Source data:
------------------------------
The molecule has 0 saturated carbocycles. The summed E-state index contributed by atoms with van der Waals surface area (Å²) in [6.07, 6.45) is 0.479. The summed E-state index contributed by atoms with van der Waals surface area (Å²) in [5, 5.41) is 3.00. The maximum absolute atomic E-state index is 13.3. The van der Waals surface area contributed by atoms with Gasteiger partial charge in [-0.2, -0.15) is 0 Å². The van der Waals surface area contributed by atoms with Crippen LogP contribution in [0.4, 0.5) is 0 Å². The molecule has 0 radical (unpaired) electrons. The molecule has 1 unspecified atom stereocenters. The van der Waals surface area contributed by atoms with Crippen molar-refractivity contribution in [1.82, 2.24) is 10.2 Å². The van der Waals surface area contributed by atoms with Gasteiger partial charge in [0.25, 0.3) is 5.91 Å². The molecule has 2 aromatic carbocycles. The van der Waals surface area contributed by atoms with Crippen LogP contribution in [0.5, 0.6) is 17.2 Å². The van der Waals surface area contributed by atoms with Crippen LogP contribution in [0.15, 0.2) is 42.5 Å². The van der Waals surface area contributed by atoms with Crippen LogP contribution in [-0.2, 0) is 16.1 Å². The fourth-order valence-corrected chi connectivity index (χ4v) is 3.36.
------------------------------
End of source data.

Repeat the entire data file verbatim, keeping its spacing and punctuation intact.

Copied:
The molecule has 0 saturated carbocycles. The summed E-state index contributed by atoms with van der Waals surface area (Å²) in [6.07, 6.45) is 0.479. The summed E-state index contributed by atoms with van der Waals surface area (Å²) in [5, 5.41) is 3.00. The maximum absolute atomic E-state index is 13.3. The van der Waals surface area contributed by atoms with Gasteiger partial charge in [-0.2, -0.15) is 0 Å². The van der Waals surface area contributed by atoms with Crippen LogP contribution in [0.4, 0.5) is 0 Å². The molecule has 0 radical (unpaired) electrons. The molecule has 1 unspecified atom stereocenters. The van der Waals surface area contributed by atoms with Crippen molar-refractivity contribution in [1.82, 2.24) is 10.2 Å². The van der Waals surface area contributed by atoms with Gasteiger partial charge in [0.25, 0.3) is 5.91 Å². The molecule has 2 aromatic carbocycles. The van der Waals surface area contributed by atoms with Crippen LogP contribution in [0.5, 0.6) is 17.2 Å². The van der Waals surface area contributed by atoms with Crippen LogP contribution in [0.15, 0.2) is 42.5 Å². The van der Waals surface area contributed by atoms with Crippen LogP contribution in [-0.2, 0) is 16.1 Å². The fourth-order valence-corrected chi connectivity index (χ4v) is 3.36.